Monthly Archives: April 2015

Dr. Joel Schlessinger discusses moles with


Most moles are benign and harmless, but what about dry, scabby moles? In a recent blog post for called “Scabby Dry Mole: Possible Melanoma or Benign?” Dr. Joel Schlessinger weighs in on what your mole’s appearance could be telling you.

A scabby, dry mole is generally not melanoma, says Dr. Joel Schlessinger.

If a mole has grown dry and/or scabby recently, there could be a number of different causes, and Dr. Schlessinger reassures that it is most likely not melanoma, a type of skin cancer. Often, a mole that has grown dry and scabby is simply an irritated mole. Everyday irritation can be difficult to pinpoint, but is often caused by scratching, friction from clothing, new personal care products and prolonged exposure to chemicals like chlorine.

Dr. Joel Schlessinger explains seborrheic keratoses.

A mole that has grown dry and scabby may not even be a mole at all. Seborrheic keratoses can look remarkably like moles or melanoma. In reality, a seborrheic keratosis is actually a benign growth often attributed to prolonged sun exposure and genetics. Seborrheic keratoses are typically black, brown or tan in appearance and could have a raised, scaly or waxy texture. They are often mistaken for warts or moles.

Seborrheic keratoses are normally painless and will not cause cancer, but they can change in appearance suddenly, even if they have looked one way for some time. This gives the illusion of a changing mole, one that could be developing into cancer. A changing seborrheic keratosis if not usually a cause for concern or removal unless it has grown to be a cosmetic nuisance or frequently bleeds from rubbing clothing.

Pay a visit to a dermatologist like Dr. Joel Schlessinger to get any suspicious growths inspected.

While a scabby, dry mole is probably nothing to worry about, prevention is key, and Dr. Schlessinger recommends seeing your dermatologist.

He advises: “If you have something on your body that is changing and shows odd symptoms such as this [scabby, dry mole], especially if it bleeds, it is time to see your dermatologist for an evaluation.”

Can minoxidil cause gray hair? Dr. Joel Schlessinger shares the answer with

Can minoxidil cause gray hair? Dr. Joel Schlessinger shares the answer with
Minoxidil, more commonly known as Rogaine, is a topical hair growth drug that is used to treat male pattern baldness, as well as hair loss in women. One common side effect of this drug is hair growth near the areas of application, such as facial hair growth in women. Some patients have also reported that they think Minoxidil has caused their hair to turn gray. In a recent article on, Dr. Joel Schlessinger explains a possible explanation behind this phenomenon.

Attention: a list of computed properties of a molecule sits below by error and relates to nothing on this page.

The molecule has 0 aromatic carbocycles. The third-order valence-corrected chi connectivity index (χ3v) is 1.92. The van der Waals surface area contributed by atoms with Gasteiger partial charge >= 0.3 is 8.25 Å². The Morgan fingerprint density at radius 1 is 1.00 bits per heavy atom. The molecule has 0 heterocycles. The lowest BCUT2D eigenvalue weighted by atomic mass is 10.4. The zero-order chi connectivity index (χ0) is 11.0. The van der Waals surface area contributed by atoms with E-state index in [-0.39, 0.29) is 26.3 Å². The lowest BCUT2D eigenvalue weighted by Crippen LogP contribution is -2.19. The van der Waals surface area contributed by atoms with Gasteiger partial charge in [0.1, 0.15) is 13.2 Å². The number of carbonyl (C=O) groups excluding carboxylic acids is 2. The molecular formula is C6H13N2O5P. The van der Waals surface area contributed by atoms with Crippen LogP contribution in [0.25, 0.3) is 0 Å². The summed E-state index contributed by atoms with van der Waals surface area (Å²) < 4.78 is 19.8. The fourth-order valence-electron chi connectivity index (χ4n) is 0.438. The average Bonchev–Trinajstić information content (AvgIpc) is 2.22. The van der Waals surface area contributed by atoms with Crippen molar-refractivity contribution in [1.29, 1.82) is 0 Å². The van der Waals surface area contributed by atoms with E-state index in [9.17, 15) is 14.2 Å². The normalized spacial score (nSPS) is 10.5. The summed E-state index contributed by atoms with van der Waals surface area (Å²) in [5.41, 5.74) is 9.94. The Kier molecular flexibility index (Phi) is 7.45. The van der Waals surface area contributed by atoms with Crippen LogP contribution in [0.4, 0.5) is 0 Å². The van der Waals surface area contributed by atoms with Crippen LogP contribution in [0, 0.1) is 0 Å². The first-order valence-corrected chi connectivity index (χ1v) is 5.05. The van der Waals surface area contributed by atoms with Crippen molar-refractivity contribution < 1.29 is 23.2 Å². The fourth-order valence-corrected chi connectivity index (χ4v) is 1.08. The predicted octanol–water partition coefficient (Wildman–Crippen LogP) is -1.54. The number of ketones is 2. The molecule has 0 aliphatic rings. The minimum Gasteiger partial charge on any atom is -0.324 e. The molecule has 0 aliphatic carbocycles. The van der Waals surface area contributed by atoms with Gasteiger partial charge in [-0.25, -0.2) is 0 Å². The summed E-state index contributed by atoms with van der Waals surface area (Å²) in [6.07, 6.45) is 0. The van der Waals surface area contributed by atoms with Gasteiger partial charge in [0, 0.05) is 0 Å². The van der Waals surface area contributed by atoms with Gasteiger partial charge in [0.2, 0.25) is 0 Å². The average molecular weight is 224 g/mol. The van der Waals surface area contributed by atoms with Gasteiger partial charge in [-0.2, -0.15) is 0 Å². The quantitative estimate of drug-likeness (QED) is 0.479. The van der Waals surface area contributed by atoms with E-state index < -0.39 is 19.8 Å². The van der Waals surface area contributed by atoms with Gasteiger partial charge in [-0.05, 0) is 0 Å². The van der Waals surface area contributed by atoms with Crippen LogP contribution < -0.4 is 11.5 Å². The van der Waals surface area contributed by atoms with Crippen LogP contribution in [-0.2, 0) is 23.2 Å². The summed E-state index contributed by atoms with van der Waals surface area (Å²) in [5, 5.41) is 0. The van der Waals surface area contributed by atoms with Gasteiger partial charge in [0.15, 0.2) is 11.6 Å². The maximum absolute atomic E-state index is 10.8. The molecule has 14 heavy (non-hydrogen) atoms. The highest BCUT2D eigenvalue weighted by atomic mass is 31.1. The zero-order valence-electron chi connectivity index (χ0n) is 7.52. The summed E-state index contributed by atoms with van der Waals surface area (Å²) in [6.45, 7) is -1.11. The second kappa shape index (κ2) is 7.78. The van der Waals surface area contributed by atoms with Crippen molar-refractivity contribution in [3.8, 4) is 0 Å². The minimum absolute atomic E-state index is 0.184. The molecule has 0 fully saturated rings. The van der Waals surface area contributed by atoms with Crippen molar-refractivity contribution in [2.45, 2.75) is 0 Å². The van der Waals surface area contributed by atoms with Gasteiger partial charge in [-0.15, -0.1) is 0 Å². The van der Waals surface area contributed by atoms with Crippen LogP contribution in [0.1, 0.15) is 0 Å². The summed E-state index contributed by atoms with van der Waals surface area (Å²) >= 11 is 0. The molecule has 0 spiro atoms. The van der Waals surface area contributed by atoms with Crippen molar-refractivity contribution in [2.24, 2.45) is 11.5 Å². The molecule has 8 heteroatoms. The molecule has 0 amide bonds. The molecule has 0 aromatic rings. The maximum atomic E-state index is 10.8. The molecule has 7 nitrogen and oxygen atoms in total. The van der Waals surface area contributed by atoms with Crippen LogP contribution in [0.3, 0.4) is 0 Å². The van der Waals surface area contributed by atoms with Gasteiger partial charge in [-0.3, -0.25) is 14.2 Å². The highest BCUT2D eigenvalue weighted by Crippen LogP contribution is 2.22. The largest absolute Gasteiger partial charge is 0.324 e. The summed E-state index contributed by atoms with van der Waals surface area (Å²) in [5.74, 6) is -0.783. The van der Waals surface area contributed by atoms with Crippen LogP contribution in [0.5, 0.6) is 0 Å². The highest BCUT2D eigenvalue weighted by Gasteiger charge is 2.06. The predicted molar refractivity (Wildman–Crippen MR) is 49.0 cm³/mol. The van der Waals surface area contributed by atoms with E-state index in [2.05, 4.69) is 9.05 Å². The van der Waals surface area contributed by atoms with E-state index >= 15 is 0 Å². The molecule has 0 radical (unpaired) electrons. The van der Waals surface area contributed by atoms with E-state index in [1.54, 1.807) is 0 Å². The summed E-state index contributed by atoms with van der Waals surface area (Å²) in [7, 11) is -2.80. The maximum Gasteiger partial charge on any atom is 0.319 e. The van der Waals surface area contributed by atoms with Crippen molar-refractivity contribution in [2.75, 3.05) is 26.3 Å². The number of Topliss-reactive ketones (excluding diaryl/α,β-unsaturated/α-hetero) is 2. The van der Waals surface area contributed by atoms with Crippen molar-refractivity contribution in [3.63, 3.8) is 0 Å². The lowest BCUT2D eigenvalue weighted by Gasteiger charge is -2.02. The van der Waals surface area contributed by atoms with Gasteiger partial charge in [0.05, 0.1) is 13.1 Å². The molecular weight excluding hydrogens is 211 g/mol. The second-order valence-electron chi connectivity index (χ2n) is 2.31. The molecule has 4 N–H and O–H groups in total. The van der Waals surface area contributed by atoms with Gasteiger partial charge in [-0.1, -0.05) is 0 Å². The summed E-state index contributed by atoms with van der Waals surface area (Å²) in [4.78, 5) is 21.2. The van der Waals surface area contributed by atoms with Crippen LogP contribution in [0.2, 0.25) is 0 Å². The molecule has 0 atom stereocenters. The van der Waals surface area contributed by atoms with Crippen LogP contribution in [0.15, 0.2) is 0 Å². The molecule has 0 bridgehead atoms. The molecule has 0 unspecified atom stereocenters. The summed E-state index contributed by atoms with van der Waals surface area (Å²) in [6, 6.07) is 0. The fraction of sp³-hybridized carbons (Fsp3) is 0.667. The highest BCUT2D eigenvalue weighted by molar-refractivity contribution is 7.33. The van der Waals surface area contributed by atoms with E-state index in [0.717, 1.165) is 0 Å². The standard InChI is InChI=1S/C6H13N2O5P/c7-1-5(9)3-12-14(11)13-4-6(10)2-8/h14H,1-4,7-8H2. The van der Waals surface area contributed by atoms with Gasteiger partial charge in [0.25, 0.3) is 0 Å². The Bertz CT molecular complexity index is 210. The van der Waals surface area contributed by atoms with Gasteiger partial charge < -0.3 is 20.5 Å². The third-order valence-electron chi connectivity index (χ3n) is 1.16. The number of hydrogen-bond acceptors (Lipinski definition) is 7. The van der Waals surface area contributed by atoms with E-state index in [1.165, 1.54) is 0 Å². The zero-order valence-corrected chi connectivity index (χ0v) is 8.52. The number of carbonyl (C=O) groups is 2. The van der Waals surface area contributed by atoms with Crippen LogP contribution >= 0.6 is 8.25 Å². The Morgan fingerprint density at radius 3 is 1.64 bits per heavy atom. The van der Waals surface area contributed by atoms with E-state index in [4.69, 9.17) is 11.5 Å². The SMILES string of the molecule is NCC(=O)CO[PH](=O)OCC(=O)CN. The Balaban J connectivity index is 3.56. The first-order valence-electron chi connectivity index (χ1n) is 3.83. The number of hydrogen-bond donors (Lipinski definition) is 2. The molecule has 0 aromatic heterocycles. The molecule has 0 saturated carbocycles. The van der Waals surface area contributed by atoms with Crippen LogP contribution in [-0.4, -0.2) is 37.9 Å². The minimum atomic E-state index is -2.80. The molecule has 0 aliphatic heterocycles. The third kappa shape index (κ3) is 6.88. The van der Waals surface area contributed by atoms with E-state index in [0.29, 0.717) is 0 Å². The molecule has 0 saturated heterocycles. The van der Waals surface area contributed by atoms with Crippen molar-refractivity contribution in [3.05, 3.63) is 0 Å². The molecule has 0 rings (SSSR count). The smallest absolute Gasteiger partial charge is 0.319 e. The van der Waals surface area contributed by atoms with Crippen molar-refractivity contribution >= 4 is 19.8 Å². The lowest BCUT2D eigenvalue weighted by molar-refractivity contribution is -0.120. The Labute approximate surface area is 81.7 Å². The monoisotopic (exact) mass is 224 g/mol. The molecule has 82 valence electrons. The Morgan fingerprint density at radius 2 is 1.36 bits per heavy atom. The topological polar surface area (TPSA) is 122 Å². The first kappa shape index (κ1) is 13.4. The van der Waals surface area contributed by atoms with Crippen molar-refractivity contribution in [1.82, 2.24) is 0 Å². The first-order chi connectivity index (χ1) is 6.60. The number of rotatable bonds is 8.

Do you have a question about hair growth treatments for Dr. Joel Schlessinger? Share with us in the comments.

Dr. Joel Schlessinger discusses hair loss from hair extensions and other styles at


ScarySyptoms Hair Extensions Blog

Extensions have become wildly popular in recent years to help add volume, length and color to hair. However, before you consider trying this trend, it’s important to understand the issues that could arise. In a recent post on called, “Hair Loss from Clip-in Hair Extensions & Braids,” Dr. Schlessinger shares how hair extensions and tightly woven styles can cause hair loss.

Clip-in hair extensions can cause tension and pulling, cautions Dr. Joel Schlessinger.

The most important problem to keep in mind when it comes to clip-in extensions is the tension and pulling they can cause. Gradual hair loss from pulling force is called traction alopecia. It is most commonly seen in those individuals who frequently wear their hair in tight braids, buns or ponytails, but hair extensions are also a known culprit. The repetitive pulling or traction on hair roots can cause a prematurely receding hairline characterized by a sparse fringe of growth at the natural hairline. In the case of extensions, metal or plastic clips can weigh and drag hair down, causing a pattern of hair loss wherever they are placed. Extensions are also known to cause tangling, tearing and breakage when they get caught in hair, resulting in loss.

Dr. Joel Schlessinger discusses treatment for traction alopecia.

Traction alopecia may cause scarring and permanent hair loss in some patients. For others, the condition is more temporary. The best thing you can do to address traction alopecia is remove all hair extensions and cease styling hair immediately. While permanent hair loss will not respond to topical treatments or supplements, you can prevent future loss.

For temporary hair loss from traction alopecia, certain supplements and topical solutions can help encourage healthy growth. Viviscal tablets contain a blend of vitamins and minerals that help strengthen and fortify hair at the root and promote healthy hair. These tablets nourish from within in four stages to help restore and replenish your tresses. Rene Furturer Triphasic Progressive Hair Loss Kit contains a pre-treatment, shampoo and fortifying treatment to increase microcirculation and help you achieve stronger, thicker, healthier hair.

Dr. Joel Schlessinger cites braided hairstyles as a leading cause of hair loss at his Omaha practice.

Hair extensions and tightly secured or plaited hairstyles are “a very significant cause of hair loss” at Dr. Schlessinger’s Omaha, Nebraska practice, and he recommends avoiding them if at all possible. However, if you choose to style your hair in braids or ponytails, you can secure or intertwine your stands more loosely. Dr. Schlessinger recommends styling hair in a low, loose ponytail with the hair tie away from the scalp. You can then braid the hair below the hair tie if you wish. This ensures that there is no traction or pulling between the scalp and the hair tie.